The Supplemental Nutrition Assistance Program (SNAP, formerly known as food stamps) and Unemployment Insurance (UI) — two programs facing deep cuts — lifted millions of people above the poverty line in 2012, according to a CBPP analysis of Census Bureau data released today (see chart).
Our analysis using the Census Bureau’s Supplemental Poverty Measure (SPM), which accounts for taxes and non-cash government benefits, shows that all public programs lifted 41 million people out of poverty in 2012, including almost 9 million children. (Like the SPM poverty rate, these numbers are little changed from 2011.)
These findings come as Congress considers the future of both SNAP and UI — and they show the critical role that both programs play in reducing financial hardship.
SNAP’s food assistance benefits kept 4.9 million people above the SPM poverty line, including 2.2 million children. Today’s analysis also showed that SNAP is particularly effective at keeping children out of the deepest or most severe poverty: in 2012, SNAP lifted more children — 1.4 million — above half of the poverty line than any other program. Despite this track record, both the House and Senate have passed legislation to cut SNAP, and a House-Senate conference committee is currently negotiating a final bill. These cuts would make things harder for tens of millions of Americans who already struggle to put food on their tables — and they’d come on top of a cut in SNAP benefits that began last Friday for all 48 million SNAP recipients as a temporary boost to the program ended.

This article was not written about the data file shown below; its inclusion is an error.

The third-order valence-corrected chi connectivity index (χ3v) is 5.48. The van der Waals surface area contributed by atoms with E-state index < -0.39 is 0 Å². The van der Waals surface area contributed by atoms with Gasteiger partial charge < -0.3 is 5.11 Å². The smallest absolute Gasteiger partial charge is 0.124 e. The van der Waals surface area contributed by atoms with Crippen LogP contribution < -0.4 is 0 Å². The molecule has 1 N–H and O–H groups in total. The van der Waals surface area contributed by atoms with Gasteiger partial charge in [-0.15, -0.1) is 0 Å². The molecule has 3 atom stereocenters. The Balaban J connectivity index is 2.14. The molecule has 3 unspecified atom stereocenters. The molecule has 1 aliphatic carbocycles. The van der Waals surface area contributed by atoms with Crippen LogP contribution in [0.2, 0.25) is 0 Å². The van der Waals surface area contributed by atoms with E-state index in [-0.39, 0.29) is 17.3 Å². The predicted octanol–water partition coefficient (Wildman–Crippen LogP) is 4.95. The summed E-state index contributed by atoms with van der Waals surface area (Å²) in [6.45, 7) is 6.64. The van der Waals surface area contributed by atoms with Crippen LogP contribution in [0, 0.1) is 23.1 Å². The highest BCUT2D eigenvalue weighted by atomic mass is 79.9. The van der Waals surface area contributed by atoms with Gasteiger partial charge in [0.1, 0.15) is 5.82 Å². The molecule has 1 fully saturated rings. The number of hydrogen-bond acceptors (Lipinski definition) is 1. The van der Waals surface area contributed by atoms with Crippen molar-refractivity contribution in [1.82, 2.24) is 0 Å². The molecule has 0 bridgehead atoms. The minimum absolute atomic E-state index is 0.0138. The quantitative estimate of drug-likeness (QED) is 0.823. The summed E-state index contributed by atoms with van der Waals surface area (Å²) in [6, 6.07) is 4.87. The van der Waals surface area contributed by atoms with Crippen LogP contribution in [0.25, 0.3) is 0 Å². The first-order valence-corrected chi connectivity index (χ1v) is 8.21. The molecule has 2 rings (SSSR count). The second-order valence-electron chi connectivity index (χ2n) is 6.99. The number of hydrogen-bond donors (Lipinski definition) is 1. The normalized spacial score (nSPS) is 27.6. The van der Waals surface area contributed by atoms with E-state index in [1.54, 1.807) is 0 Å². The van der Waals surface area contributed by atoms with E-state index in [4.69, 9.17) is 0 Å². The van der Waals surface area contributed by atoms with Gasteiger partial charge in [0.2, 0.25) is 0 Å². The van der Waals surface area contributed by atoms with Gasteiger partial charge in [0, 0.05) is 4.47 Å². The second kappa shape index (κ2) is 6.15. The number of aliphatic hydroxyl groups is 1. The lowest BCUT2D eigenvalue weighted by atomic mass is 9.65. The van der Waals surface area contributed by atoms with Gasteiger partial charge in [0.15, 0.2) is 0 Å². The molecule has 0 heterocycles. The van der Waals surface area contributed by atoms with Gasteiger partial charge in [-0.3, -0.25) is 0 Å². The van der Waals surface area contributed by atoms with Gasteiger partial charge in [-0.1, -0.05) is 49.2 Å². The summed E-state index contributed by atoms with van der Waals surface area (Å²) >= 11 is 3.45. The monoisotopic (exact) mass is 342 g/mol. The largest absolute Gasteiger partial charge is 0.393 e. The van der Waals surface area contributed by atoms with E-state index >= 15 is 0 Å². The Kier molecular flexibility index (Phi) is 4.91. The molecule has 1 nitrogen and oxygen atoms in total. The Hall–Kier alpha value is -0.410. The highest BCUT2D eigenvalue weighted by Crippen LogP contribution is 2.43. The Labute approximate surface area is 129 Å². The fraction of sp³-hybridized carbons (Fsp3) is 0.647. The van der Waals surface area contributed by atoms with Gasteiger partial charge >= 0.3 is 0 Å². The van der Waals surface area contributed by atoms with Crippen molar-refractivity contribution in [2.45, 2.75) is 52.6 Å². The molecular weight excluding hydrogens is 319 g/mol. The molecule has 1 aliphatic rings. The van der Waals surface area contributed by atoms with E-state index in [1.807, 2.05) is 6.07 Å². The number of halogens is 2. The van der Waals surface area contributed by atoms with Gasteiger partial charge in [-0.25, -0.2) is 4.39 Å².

UI kept 2.5 million people, including 600,000 children, above the SPM poverty line in 2012. But, federal long-term UI benefits provided through the Emergency Unemployment Compensation program will disappear at the end of December, unless Congress acts to keep it running. This UI cut would come on top of UI reductions that have already occurred since 2010 — cuts that have already weakened the program’s effectiveness in fighting poverty, as we’ve explained. In fact, the new SPM data show that the number of people that UI kept out of poverty has fallen by half (48 percent) since 2010 — far more than the 16 percent drop in the number of unemployed workers. Letting Emergency Unemployment Compensation expire at the end of the December would further slow the recovery and cause hardship for workers still struggling to find jobs.